Culturally Responsive Crossroads

by Jim McLure, Professional Development Specialist

Oh summer…summer is a time of relaxation, of fun, of culture and community for Southeastern Wisconsin. The area is truly a celebration of many different cultures and communities. It comes alive with fireworks, festivals and warm days with great friends.

For many educators, summer is also a time for deep reflection. We think about the past school year and brainstorm ways we can improve our practice and design better experiences for our students, parents, colleagues and stakeholders. We begin to make plans for how we can add an even greater value to the experiences that accompany being a part of the community of learners that we call our classroom or school. We each bring with us our own personal story and experiences, each rich in value for ourselves and others. The dedication and vision of an educator or school leader to make a space for each individual to shine and become a part of a collective, where the whole becomes even greater than the sum of it’s parts, is truly at the root of Cultural Responsiveness.

The very basis of Culturally Responsive Teaching Practices are often confused or compartmentalized into decorating the classroom with flags or taking a month out of the school year to recognize a certain heritage. Although these efforts are based from a place of good intention, they often fall short of what James A. Banks called the “fourth level of integration of multicultural content.” According to Gloria Ladson-Billings, in her book, The Dreamkeepers, some of the most important aspects of Culturally Responsive Teaching are:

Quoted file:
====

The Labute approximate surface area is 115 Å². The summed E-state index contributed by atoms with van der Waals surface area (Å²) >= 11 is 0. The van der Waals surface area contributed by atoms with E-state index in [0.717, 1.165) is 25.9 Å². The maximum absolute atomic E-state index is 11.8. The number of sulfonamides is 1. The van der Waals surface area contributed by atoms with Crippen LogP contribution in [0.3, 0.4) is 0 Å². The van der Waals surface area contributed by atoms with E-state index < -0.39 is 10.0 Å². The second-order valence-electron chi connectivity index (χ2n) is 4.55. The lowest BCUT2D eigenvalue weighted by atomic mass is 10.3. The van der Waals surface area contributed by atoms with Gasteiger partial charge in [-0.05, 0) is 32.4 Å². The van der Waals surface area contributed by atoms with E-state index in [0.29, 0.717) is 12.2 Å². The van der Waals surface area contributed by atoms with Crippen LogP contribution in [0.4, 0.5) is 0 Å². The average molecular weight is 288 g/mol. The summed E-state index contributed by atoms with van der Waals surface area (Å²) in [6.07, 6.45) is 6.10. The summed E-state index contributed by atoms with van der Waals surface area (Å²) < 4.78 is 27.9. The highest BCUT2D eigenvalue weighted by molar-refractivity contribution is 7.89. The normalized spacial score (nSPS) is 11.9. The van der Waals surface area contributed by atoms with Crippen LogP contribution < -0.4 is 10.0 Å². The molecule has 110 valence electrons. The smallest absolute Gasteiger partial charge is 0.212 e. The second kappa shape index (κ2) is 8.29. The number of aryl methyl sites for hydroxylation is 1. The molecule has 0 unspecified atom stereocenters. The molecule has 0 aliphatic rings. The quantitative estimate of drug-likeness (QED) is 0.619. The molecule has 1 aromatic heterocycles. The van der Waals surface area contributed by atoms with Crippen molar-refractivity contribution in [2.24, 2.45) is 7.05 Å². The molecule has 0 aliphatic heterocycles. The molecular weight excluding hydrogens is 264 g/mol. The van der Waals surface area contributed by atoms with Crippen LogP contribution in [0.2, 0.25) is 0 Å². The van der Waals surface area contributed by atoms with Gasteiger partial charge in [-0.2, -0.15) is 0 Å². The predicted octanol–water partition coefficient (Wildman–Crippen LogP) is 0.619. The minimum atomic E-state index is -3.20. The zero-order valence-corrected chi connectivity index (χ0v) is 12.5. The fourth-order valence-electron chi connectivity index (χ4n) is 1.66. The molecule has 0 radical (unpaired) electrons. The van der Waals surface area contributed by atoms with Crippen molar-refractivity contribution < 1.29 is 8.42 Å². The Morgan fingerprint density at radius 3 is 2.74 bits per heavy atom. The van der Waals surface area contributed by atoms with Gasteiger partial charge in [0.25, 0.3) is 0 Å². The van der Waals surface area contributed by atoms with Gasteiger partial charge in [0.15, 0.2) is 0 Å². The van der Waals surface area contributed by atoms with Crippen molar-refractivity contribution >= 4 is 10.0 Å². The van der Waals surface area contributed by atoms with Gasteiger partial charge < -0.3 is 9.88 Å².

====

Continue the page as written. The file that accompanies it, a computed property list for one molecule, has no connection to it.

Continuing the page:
• Positive perspectives on parents and families
  • Communication of high expectations
  • Learning within the context of culture
  • Student-centered instruction
  • Culturally mediated instruction
  • Reshaping the curriculum
  • Teacher as facilitator

This list can help us begin thinking about how a culturally responsive classroom can greatly improve our efforts to build a personalized learning environment. Certainly there are many Personalized Learning Elements that play a part in building the type of community that we would want for our own children or would want as a part of our very own learning experiences,  but Cultural Responsiveness is an element that enhances and interacts with the other elements of the Honeycomb Model in a manner that can have an incredible impact on classroom and school culture, specifically the quality of the relationships within. I am inclined to wonder if viewing elements, such as a learner profile, through a culturally responsive lens, might improve the learner experience and feel. Would incorporating culturally responsive practices into co-invention of a customized learning path be a starting place to begin the work where Personalized Learning and Culturally Responsive Teaching Practices cross paths? What message might students receive if the learning space and physical environment allowed for each student to have a place to share what it is that they bring to the community? I am willing to bet that by allowing students to become a valued member of their own classroom community, that they might view the experience of a neighborhood or community service project in a very different light. The ways in which the learner or staff experience can be improved through demonstrating to them that they are valued is simply unlimited.

This summer, I am left with many thoughts about how a personalized learning environment is naturally a great fit for a culturally responsive classroom community, but wonder if a learning environment can truly be considered personalized, without being culturally responsive.


Banks, J.A. (1999).  An Introduction to Multicultural Education (2nd ed.). Boston: Allyn and Bacon.
Ladson-Billings, G. (1994). The Dreamkeepers. San Francisco: Jossey-Bass Publishing Co.

Image: © Can Stock Photo Inc. / smarnad